I had the pleasure of traveling to England for the first time last week. It's always been my dream to travel extensively, but aside from a somewhat "international" childhood — which began in another hemisphere and ended with me here in the United States — I never really had the chance to explore the world in the way that I desired. Flight layovers in places like France and Hong Kong just aren't enough when you find yourself yearning to get truly immersed in another country's culture and history.
A few years ago, I decided that I was going to make it a point to start traveling. I drafted a long list of cities and countries, which I amend every now and then, and kept staring at these countries thinking that one day, I'd start seeing all of them. But a few months ago, I realized that while a list was all fine and well, it was more important to really make a move and go somewhere.
So I chose England.
Some of you might wonder why I decided on England — compared to other destinations on my list, like Machu Picchu and Thailand, it might seem rather "vanilla." But for me, it was a dream to visit this country. Having unconsciously developed into an Anglophile over the past few years, I felt it was my duty to make a pilgrimage to the land of Shakespeare and Britpop.
The thing that was unique about this trip was the fact that I decided to do it alone. With friends and family unable to accompany me across the pond, I still felt the need to go. I wasn't alone in the traditional sense because I was able to make arrangements to stay with some relatives while I was there. But I had to do a lot of planning by myself and there was a three-day period where I was flying solo as I traveled both in and outside of London.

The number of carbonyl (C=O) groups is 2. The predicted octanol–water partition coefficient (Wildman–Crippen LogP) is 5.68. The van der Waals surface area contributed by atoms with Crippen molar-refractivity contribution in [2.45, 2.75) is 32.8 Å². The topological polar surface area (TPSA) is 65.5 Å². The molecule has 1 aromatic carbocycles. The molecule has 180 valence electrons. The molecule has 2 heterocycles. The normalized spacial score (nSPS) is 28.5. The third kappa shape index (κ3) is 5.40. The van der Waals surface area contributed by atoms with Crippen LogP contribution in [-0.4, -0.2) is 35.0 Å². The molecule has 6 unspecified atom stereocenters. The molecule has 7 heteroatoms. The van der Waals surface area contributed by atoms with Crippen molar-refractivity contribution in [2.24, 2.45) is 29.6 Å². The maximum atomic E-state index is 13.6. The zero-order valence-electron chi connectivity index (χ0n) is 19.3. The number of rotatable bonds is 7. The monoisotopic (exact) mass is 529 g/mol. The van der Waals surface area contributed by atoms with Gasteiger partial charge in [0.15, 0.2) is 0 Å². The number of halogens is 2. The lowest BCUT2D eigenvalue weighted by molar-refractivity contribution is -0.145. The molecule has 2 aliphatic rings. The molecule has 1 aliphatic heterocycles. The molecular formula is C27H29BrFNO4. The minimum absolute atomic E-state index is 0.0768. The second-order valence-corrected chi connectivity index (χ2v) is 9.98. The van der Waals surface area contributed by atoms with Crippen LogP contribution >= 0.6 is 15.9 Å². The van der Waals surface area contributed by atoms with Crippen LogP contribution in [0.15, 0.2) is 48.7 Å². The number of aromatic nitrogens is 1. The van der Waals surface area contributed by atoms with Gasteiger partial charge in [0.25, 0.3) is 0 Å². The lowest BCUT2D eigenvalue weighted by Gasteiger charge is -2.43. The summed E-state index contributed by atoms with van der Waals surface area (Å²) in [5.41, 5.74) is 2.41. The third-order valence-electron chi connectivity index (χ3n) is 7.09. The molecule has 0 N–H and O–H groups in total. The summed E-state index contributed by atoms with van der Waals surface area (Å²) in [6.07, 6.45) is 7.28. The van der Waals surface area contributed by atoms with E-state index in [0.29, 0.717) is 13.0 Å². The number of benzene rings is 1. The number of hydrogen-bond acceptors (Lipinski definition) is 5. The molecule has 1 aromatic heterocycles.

So I sat down and thought about all the things I wanted to see. I knew I couldn't see it all in one go, so I decided to prioritize things. What were the places I absolutely needed to see? There were the obvious choices like Buckingham Palace and Big Ben, but I also knew I wanted to visit the places that suited my personality.
I made it a point to visit the literary places like Charles Dickens House, Shakespeare's Globe Theatre, and Stratford-Upon-Avon. In an attempt to expand my horizons a bit, I decided to visit Stratford by taking a day trip offered by Golden Tours. The trip allowed me an opportunity to visit Oxford and Warwick Castle in addition to Shakespeare's birthplace, and I'm really glad I took it. Even though trips of this sort are teasers that don't allow you the time to explore everything to a great length, they're an excellent way to experience something different in a short period of time.
Aside from arranging the day trip and coming up with a basic list of all the things I wanted to do and see, I didn't plan an official itinerary until I actually got to England. (This was actually a smart plan, because the Monday that I was there was also one of the stormiest days in England's history! So I decided to make that a museum day in an effort to take refuge from the wind and rain).
But the best thing I did do was figure out where each landmark was. This allowed me to figure out how much I could see at once. (For example, I was able to sort out that after seeing the Tower of London and Tower Bridge, I could take a bus across to the Tate Modern, see the Globe Theatre since it was next door, then walk across the Millennium Bridge to St. Paul's Cathedral before calling it quits. And believe it or not, I did manage to see all of these things in one day!) My flexible planning definitely paid off at the end and I was able to have quite a memorable trip.
I'll be spending the next week writing about this trip from a variety of angles, sparing you all from details of my day-to-day activities. So sit back and relax, because there's definitely more to come!
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